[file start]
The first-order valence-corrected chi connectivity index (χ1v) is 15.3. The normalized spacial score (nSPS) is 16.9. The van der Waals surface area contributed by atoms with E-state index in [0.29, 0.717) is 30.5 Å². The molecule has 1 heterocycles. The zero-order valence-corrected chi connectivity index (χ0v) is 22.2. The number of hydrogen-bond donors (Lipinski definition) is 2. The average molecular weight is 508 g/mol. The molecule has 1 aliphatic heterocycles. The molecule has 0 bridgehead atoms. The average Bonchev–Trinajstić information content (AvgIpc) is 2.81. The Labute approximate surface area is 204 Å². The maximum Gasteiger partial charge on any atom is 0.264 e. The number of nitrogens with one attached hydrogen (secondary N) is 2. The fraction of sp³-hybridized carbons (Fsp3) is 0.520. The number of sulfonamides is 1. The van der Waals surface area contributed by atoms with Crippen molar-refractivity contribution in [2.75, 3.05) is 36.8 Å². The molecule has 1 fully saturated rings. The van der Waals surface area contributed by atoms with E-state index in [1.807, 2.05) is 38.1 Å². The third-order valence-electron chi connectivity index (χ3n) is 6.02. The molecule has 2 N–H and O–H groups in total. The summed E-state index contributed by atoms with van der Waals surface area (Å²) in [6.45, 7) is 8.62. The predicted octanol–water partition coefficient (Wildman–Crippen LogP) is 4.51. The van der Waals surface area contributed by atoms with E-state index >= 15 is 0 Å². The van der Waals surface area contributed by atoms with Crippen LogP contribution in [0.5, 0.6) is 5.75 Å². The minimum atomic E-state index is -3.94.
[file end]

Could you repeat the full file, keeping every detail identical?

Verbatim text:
The first-order valence-corrected chi connectivity index (χ1v) is 15.3. The normalized spacial score (nSPS) is 16.9. The van der Waals surface area contributed by atoms with E-state index in [0.29, 0.717) is 30.5 Å². The molecule has 1 heterocycles. The zero-order valence-corrected chi connectivity index (χ0v) is 22.2. The number of hydrogen-bond donors (Lipinski definition) is 2. The average molecular weight is 508 g/mol. The molecule has 1 aliphatic heterocycles. The molecule has 0 bridgehead atoms. The average Bonchev–Trinajstić information content (AvgIpc) is 2.81. The Labute approximate surface area is 204 Å². The maximum Gasteiger partial charge on any atom is 0.264 e. The number of nitrogens with one attached hydrogen (secondary N) is 2. The fraction of sp³-hybridized carbons (Fsp3) is 0.520. The number of sulfonamides is 1. The van der Waals surface area contributed by atoms with Crippen molar-refractivity contribution in [2.75, 3.05) is 36.8 Å². The molecule has 1 fully saturated rings. The van der Waals surface area contributed by atoms with E-state index in [1.807, 2.05) is 38.1 Å². The third-order valence-electron chi connectivity index (χ3n) is 6.02. The molecule has 2 N–H and O–H groups in total. The summed E-state index contributed by atoms with van der Waals surface area (Å²) in [6.45, 7) is 8.62. The predicted octanol–water partition coefficient (Wildman–Crippen LogP) is 4.51. The van der Waals surface area contributed by atoms with E-state index >= 15 is 0 Å². The van der Waals surface area contributed by atoms with Crippen LogP contribution in [0.5, 0.6) is 5.75 Å². The minimum atomic E-state index is -3.94.